Second Person Pleads Guilty in DWP Scandal
The former head of the Department of Water & Power, David Wright, who was appointed by Mayor Eric Garcetti in 2016 and resigned in 2019, will plead guilty to bribery on Friday, federal investigators announced.
This is now the first government official and second person to face criminal charges regarding the DWP billing scandal, which began in 2013. Wright’s guilty plea pertains to taking bribes from Paul O. Paradis, the former special counsel hired by City Attorney Mike Feuer.
Paradis, on November 29, agreed to plead guilty to bribery over the DWP mess and is cooperating with the federal government in its ongoing investigation.
Wright was the third General Manager appointed by Garcetti. A 2019 Viewpoint on City Watch (“Can a General Manager from the Ranks Save DWP?”) spoke about Garcetti’s appointment of the fourth and current GM, Martin Adams.
The article noted that some of the problems in the DWP occur because “The Mayor’s staff approves every item that goes before the DWP Board and makes engineering decisions. The Department is not allowed to hire its own lawyers. It must use the City Attorney exclusively. (If outside counsel is needed, the City Attorney selects the firms). When the City Council asks (as is its right) that DWP study what it would take to make the city’s power system use 100 percent renewable energy, DWP launches a multi-million-dollar study with a national consulting company that is still underway.”
The FBI said it is investigating the DWP and other City officials and asks any member of the public who has information related to this or any other public corruption matters in the City of Los Angeles to send information to the FBI’s email tip line at firstname.lastname@example.org or to contact the FBI’s Los Angeles Field Office at (310) 477-6565.
Education Loss Worse Than Expected
The Wall Street Journal editorial today (“Remote Learning Fails the Test”) stated, “A National Bureau of Economic Research paper, with researchers at Brown University, University of Nebraska-Lincoln and MIT, showed that remote and hybrid learning seem inferior to in-person learning. The paper was based on results from 12 states — Colorado, Connecticut, Florida, Massachusetts, Minnesota, Nevada, Ohio, Rhode Island, Virginia, West Virginia, Wisconsin and Wyoming, which were selected because of having at least two years pre-pandemic test scores, no significant testing changes over this period and statewide 2021 participation rates of about 50 percent.”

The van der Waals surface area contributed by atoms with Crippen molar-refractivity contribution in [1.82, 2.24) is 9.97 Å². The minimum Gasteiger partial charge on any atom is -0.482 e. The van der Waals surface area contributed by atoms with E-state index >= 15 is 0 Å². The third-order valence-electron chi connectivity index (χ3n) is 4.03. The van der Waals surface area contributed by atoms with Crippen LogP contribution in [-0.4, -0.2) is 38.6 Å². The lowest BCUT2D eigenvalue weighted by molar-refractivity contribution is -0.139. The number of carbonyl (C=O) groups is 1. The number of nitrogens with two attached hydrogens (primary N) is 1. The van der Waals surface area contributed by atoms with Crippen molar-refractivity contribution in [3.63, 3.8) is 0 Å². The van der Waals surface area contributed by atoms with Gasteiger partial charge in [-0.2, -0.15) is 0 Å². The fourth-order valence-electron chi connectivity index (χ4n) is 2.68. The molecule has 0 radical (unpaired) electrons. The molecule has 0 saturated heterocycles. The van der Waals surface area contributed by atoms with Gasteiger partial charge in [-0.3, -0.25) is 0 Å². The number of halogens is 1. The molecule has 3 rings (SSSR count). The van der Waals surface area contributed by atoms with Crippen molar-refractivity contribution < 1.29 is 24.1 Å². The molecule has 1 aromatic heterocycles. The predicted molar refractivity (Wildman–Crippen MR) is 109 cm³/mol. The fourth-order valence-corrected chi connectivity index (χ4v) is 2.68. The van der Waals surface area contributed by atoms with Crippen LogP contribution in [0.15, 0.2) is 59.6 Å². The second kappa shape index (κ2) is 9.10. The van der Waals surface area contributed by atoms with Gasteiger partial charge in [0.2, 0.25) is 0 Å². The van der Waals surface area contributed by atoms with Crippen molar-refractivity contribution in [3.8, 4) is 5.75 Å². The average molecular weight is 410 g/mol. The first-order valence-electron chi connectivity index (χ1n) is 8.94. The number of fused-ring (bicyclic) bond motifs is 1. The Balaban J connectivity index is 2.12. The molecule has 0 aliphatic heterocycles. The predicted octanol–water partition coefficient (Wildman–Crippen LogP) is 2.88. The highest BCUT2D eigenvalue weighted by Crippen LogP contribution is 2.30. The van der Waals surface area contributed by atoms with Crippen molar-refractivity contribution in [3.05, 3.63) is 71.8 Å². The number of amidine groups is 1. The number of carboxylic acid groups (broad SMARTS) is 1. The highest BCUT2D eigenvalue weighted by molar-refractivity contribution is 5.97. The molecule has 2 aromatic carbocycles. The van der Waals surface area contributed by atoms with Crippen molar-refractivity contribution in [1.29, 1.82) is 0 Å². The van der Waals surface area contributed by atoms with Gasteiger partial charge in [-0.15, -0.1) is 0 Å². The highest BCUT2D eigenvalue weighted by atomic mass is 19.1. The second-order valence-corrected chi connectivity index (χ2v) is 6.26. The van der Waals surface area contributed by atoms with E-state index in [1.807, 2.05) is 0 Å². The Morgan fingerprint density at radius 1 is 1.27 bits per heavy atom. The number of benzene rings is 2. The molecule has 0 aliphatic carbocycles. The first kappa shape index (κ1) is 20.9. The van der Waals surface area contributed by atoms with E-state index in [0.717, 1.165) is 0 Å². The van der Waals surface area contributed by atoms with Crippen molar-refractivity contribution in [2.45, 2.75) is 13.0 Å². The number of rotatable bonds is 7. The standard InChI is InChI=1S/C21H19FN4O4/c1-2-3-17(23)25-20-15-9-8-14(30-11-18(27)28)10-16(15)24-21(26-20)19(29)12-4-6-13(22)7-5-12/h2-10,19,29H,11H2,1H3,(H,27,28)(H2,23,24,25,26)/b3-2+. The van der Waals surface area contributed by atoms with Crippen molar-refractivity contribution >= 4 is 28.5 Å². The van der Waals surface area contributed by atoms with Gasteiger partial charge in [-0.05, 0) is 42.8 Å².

The study found that there were considerable declines in test scores overall during the 2020-21 school year, and these declines were larger in school districts with less in-person instruction.
“Students in districts with larger populations of Black and Hispanic students, for example, were less likely to have access to in-person learning. In addition, in ELA in particular, the [negative] consequences of distanced learning were larger in districts with these demographics.” (Visit: https://www.nber.org/system/files/working_papers/w29497/w29497.pdf)
The Journal wrote that damage of school shutdowns and remote learning “reduced student achievement, especially for low-income and minority children.”
Great Public Schools wrote in a 2021 study looking at LAUSD that “Huge numbers of students missed out on three months of learning in the spring. About 40% of LAUSD middle and high schoolers were disengaged or absent from classes in spring 2020. (https://greatpublicschoolsnow.org/educationalrecoverynow/)
“These numbers are likely even higher for elementary students who had even higher rates of absence, but whose engagement is not adequately captured in the system. Many continued to be disengaged through the fall.
“Over 13,000 middle and high school students were consistently disengaged in fall 2020. An additional 56,000 did not actively participate on a daily basis.
“Two out of every three students are falling behind in literacy and math. Fewer young students of color are on target to learn how to read compared to this same time last year (2019-20 school year).”
“The closures have deepened and accelerated existing inequities. Across all academic progress indicators above, students of color, low-income students, English learners, foster youth, students with disabilities and homeless students have been set back further than their more advantaged peers.
Huge numbers of high school students are at risk of not graduating. If high school students are not supported to catch up quickly, as of March 2021,4 20% of the class of 2021, 43% of the class of 2022, 37% of the class of 2023, and 30% of the class of 2024 will not graduate. That is to say that within the next four years alone, 40,000 current LAUSD high school students or more are at-risk and could potentially not earn their high school diploma.”